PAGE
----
Traveling with small children-BVI OR USVI?

Old Jul 12th, 1999, 07:02 AM
Debbie Candal
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Traveling with small children-BVI OR USVI?

We are planning a vacation with 2 other couples for Dec 1999/ Jan 2000. There will be 3 small children (2 age 5 and 1 age 3). We are considering either a combination land/sea vacation or renting a house/villa and doing day boat trips. We are thinking about Tortola, Virgin Gorda or St. John's. Any advice/recommendations would be greatly appreciated.
Old Jul 12th, 1999, 09:41 PM
Decent Tropical
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I do not specifically about the Virgin Islands but I feel that I should share with you a post to by Joe Harkins of Travel The Net: <BR> <BR>"I strongly counsel against taking an infant into most coutries of the Caribbean. The health risks for adults, such as intestinal <BR>infections, worms, tropical diseases, etc are largely survivable. When we get ill, we are able to recognize it early on and get treatment in sufficient time. Incidents may be unpleasant, but are rarely fatal. <BR> <BR>When babies become ill, the onset of symptoms is rapid and sometimes overwhelming. Even in the best of circumstances, that is always a danger. <BR> <BR>When first class medical help is readily available, even such things as apendicitis are survivable. I almost lost my own daughter to it at age two although we were living within minutes of one of the very best hospitals in the USA. A mis-diagnosis by an otherwise good <BR>pediatrician cost us critical hours and only our proximity to superb care when things turned bad saved her. <BR> <BR>That is not the case in too many Caribbean countries. Some have <BR>appalling infant mortality rates that are entirely prevenatble but neither the skills nor facilities are available. <BR> <BR>Add to the mix the prevelance of bad water and unsanitary conditions and you have a baby in that environment taht is at great risk. <BR> <BR>I recall an incident some years ago in which a German couple and their 18 month old were touring in one of the islands. The baby became ill. A local doctor prescribed medication for an intestinal infection commonly transmitted by water. The diagnosis may or may not have been correct or the nedicine appropriate, but the child became sicker as the day progressed. By evening the child was comatose. The clinic was closed and the closest hospital (an ill smelling dump) was two hours away. The parents rushed to the local airport for a one hour and a half flight to Miami. The baby died as they waited to board. <BR> <BR>If that story scares you, I sincerely hope for the sake of your child, that you consider tht it is a true story. I suggest you limit travels with your infant to places with first class medical care near. <BR> <BR>Joe Harkins <BR>Syndicated columnist <BR>Travel The Net <BR> <BR>(and former editor of The Puerto Plata News and The Santo Domingo News)" <BR>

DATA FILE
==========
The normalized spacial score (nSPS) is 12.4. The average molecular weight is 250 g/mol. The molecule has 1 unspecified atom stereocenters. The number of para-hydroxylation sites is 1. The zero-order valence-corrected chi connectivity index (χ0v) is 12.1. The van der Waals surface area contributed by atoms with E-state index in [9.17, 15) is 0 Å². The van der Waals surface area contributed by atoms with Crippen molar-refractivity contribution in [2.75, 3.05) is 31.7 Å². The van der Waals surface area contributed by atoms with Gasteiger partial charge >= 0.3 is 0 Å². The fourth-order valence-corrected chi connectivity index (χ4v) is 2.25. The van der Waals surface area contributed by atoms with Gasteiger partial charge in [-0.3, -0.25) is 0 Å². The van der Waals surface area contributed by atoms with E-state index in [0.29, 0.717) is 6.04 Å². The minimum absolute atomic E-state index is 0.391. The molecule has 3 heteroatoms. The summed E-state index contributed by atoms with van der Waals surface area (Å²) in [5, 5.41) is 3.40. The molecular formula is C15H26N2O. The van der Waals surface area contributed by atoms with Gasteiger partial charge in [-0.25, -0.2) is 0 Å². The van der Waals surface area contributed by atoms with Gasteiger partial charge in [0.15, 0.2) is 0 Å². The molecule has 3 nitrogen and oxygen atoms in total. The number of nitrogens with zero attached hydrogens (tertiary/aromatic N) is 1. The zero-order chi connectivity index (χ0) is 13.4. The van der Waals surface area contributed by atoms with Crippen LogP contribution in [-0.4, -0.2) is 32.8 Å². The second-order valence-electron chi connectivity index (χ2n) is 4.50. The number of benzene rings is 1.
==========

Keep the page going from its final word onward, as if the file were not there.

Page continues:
Old Jul 13th, 1999, 06:27 AM